Maybe the answer is in the other phrase of our second word: "with me." Christian artist Sara Groves has a song titled "What Do I Know" on her Conversations CD. In the song, she reveals that she has a friend who has just turned eighty-eight and is afraid of dying. Her faith is still strong; she "grew up singing about the glory land, and she would testify how Jesus changed her life. It was easy to have faith when she was thirty-four, but now her friends are dying, and death is at her door." A not uncommon experience, we might say. And the singer, Sara, wonders how to comfort her, how to strengthen her for what is to come. And what strikes her first is what she doesn't know. Here is the refrain of "what do I know":

I don't know that there are harps in heaven, / Or the process for earning your wings. / I don't know of bright lights at the ends of tunnels, / Or any of those things. -- Written by: SARA GROVES. Lyrics © MUSIC SERVICES, INC.

What we don't know about eternity is profound. And when we look at what Jesus told us, there isn't that much that we can add to our knowledge. Jesus didn't seem that interested in resolving our need to know exactly what was going to happen to us when we die.

In fact, we might argue that he wasn't that interested in resolving our need to know what was going to happen to us while we live, except in the most general ways. We aren't told what works and what doesn't. Jesus doesn't give us the twelve steps to a better life or anything like that. What he offered us is a relationship. “Follow me,” he said. “Today you shall be with me in paradise,” he said. “Where two or three are gathered, I will be there.” “And lo, I will be with you until the end of the age.” “Come unto me, all you who labor and are heavy laden.”

Sara Groves resolves her dilemma this way:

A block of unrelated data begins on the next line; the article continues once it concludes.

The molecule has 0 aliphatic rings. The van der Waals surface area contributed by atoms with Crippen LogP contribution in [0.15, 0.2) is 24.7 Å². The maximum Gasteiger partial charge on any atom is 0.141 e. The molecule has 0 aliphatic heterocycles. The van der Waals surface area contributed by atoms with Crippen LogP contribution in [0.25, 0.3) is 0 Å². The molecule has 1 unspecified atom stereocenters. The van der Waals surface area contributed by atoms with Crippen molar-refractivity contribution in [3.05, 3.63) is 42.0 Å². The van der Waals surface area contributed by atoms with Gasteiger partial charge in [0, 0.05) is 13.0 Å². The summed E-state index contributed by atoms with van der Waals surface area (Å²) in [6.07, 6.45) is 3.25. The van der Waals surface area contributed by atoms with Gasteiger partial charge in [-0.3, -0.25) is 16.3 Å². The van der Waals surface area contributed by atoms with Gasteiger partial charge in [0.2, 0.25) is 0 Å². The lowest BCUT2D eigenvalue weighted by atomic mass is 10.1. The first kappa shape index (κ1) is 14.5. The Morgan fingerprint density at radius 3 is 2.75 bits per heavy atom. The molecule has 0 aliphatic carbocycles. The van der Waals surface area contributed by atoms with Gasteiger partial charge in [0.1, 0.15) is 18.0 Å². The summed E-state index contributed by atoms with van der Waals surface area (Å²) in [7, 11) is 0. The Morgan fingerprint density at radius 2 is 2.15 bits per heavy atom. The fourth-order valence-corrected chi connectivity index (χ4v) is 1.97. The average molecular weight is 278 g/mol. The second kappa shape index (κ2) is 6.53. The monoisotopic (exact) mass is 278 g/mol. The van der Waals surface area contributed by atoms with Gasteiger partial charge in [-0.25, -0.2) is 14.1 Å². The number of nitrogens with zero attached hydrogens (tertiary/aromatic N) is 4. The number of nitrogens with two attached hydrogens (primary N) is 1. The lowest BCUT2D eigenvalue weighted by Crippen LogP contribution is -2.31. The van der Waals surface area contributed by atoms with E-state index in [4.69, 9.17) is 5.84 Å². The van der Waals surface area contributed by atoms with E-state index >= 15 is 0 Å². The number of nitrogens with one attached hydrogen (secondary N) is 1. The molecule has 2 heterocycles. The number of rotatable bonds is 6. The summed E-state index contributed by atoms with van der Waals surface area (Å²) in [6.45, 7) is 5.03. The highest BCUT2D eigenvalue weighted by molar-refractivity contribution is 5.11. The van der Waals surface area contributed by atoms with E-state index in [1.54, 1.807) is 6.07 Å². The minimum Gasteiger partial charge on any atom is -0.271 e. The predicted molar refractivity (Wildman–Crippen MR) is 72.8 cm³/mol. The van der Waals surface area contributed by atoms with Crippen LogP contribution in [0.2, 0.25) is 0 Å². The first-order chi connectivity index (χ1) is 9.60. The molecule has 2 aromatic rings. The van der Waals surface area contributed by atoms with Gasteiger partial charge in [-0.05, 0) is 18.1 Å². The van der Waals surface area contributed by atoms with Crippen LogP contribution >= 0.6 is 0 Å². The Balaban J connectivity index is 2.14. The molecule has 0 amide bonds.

"But I know to be absent from this body / is to be present with the Lord, / and from what I know of him, / that must be pretty good." -- Written by: SARA GROVES. Lyrics © MUSIC SERVICES, INC.

“Today. you shall be with me in paradise.” Eternity is not about a place; it is about a person. It is about a relationship. And when Jesus spoke those words to that terrorist dying on a cross, he meant right now, right then. Paradise for that man was nothing like a green field or garden of delights; it was a cross that was robbing him of life. And yet in that moment, he found life, abundant and full life. Paradise begins when we enter into a relationship with Jesus. Eternity starts now, not just when we die, but right now when we reach out for the nail-scarred hand and realize that we are not alone. We have declared obedience to the king, the one dying on a cross and risen from the grave. That one is the one with whom we want to be face-to-face.

In This Series...

Twenty-First Sunday after Pentecost, Year C - Lectionary Planning Notes Twenty-Second Sunday after Pentecost, Year C - Lectionary Planning Notes Twenty-Third Sunday after Pentecost, Year C - Lectionary Planning Notes Reign of Christ, Year C - Lectionary Planning Notes


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In This Series...

Twenty-First Sunday after Pentecost, Year C - Lectionary Planning Notes Twenty-Second Sunday after Pentecost, Year C - Lectionary Planning Notes Twenty-Third Sunday after Pentecost, Year C - Lectionary Planning Notes Reign of Christ, Year C - Lectionary Planning Notes